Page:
Family legacies continue on the Hill
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With family homecoming weekend steadily approaching, many parents will be traveling up to the Hill to visit their sons and daughters. For some of these parents, this weekend will be one of many visits that bring back fond memories from when they themselves attended the College.
According to the Schair-Swenson-Watson Alumni Center, 107 students currently enrolled at the College share their alma mater with either one or both of their parents. Though much has changed at the College over the span of a generation, there are still connections that can be made between current students and their parents.
“My mom is always really excited to visit Colby,” Colleen O’Donnell ’13 said. Her mother, Joanne O’Donnell (née Shannon), was part of the graduating class of 1980 and comes up from Boston, Mass. to visit Colleen often. “Whenever she visits me, she’ll sometimes give me a tour of the College, showing me all the buildings she remembers from when she went here. I think she sometimes forgets that I’ve gone here for over two years and I already know the campus,” Colleen said.
Joanne O’Donnell received her degree in administrative science back when it was still offered at Colby. She was the class treasurer her senior year, and ever since her graduation has worked for various banks around the country, including her current position at Bank of America. Colleen, an economics major herself, says that while this branch of education was her choice, her mother set a course for her in a way—a template for what life could be like beyond college.
For Callie Wade ’13, both parents attended the College. Paul and Kathy Wade (née McCulloch), who currently reside in Seattle, Wash., were also members of the Class of 1980, and met each other during their time on the Hill. Paul was a marine biology major who went on to earn his Ph.D., and currently works as a marine biologist for the National Oceanic and Atmospheric Administration (NOAA). Kathy was an English and government major who now works in investment banking selling bonds. At Colby, she also worked for the Echo as a typesetter, a necessary position before the prevalence of personal computers.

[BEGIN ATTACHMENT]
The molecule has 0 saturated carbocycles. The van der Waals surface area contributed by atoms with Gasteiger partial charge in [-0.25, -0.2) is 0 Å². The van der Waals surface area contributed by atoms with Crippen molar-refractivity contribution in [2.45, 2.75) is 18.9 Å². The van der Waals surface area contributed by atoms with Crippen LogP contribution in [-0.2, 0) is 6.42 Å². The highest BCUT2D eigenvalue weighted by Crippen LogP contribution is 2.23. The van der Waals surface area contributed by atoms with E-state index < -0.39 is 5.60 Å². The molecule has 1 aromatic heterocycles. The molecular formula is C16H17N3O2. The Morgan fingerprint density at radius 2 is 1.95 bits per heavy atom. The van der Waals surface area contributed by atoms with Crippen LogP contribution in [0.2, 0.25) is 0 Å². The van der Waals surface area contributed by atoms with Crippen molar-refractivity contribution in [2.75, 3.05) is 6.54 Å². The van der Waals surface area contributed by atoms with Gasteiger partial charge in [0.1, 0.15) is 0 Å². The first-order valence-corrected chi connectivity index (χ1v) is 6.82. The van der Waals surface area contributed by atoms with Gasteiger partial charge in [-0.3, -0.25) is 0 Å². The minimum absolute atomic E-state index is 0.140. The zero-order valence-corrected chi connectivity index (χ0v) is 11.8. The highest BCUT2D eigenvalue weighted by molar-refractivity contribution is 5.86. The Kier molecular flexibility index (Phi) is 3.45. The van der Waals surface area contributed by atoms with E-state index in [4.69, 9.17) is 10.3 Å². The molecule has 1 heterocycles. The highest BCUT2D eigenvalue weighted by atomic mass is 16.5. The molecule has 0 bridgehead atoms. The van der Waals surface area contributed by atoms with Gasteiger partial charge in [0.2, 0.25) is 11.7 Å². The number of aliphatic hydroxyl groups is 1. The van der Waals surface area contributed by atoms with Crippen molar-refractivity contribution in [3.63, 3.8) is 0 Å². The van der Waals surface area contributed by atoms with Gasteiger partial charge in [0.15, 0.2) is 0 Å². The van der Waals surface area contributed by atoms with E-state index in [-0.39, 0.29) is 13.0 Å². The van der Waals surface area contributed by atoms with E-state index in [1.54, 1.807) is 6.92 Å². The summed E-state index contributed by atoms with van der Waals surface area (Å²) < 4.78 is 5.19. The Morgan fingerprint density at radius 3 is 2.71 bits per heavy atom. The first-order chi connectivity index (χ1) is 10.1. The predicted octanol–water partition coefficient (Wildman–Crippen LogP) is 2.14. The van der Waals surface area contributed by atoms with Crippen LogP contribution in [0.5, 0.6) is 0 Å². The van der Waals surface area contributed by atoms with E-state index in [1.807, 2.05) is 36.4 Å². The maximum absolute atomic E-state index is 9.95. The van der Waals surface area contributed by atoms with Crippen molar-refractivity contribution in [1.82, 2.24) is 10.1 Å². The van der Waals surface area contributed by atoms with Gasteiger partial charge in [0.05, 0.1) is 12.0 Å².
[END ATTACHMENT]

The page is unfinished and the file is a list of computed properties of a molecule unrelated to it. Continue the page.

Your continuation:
“My dad visits occasionally to see me and to watch Colby soccer games sometimes,” Callie explained. During his senior year, Paul Wade played on the varsity soccer team the year they won the New England Small College Athletic Conference (NESCAC) championship. “He still knows the layout of the campus, but there have still been so many changes over the years. Both my parents still recognize a few of the professors here, too.”
One of the most obvious changes that has occurred between the previous generation and now is the abolition of Greek Life on campus.
Fraternities and sororities were eliminated in 1984, and many parents are familiar with the experience and are surprised whenever they visit Roberts Row, known colloquially as Frat Row, reminiscing about how different it was 30 years ago.
Joanne O’Donnell was part of the Sigma-Kappa sorority during her time at Colby. Colleen commented on how her mother will often recall memories from the old fraternity and sorority buildings whenever she visits campus.
Both of Callie’s parents were part of Greek communities as well. “My dad’s frat was in Piper when he was at Colby,” she said. “He’s come back to visit it a couple of times, but the layout of the building has changed so much over the years—especially since they renovated it a few years ago.” Wade said that her father was baffled by how much more space the rooms had. Since there was no more need for the usual amenities of a fraternity (living room, library, etc.), all of the rooms were greatly expanded.
Colleen said that her mother’s choice of college was definitely a factor in choosing her own schools to apply to. “My mom had taken me to visit Colby a lot when I was younger, and the experience instilled in me an attraction to the atmosphere of NESCAC schools.” Colleen had actually applied early decision to Bowdoin, but after she was placed on the waitlist, Colby jumped to the top of her list. “My mom supported me either way,” she said.
For Callie, legacy did not influence her college search. “My parents were never really obsessed about sending me to Colby. I was never pushed toward it,” she said. She applied to Colby nonetheless, and Colby was the best school to which she was accepted. “Both my parents were incredibly happy [with] my choice.”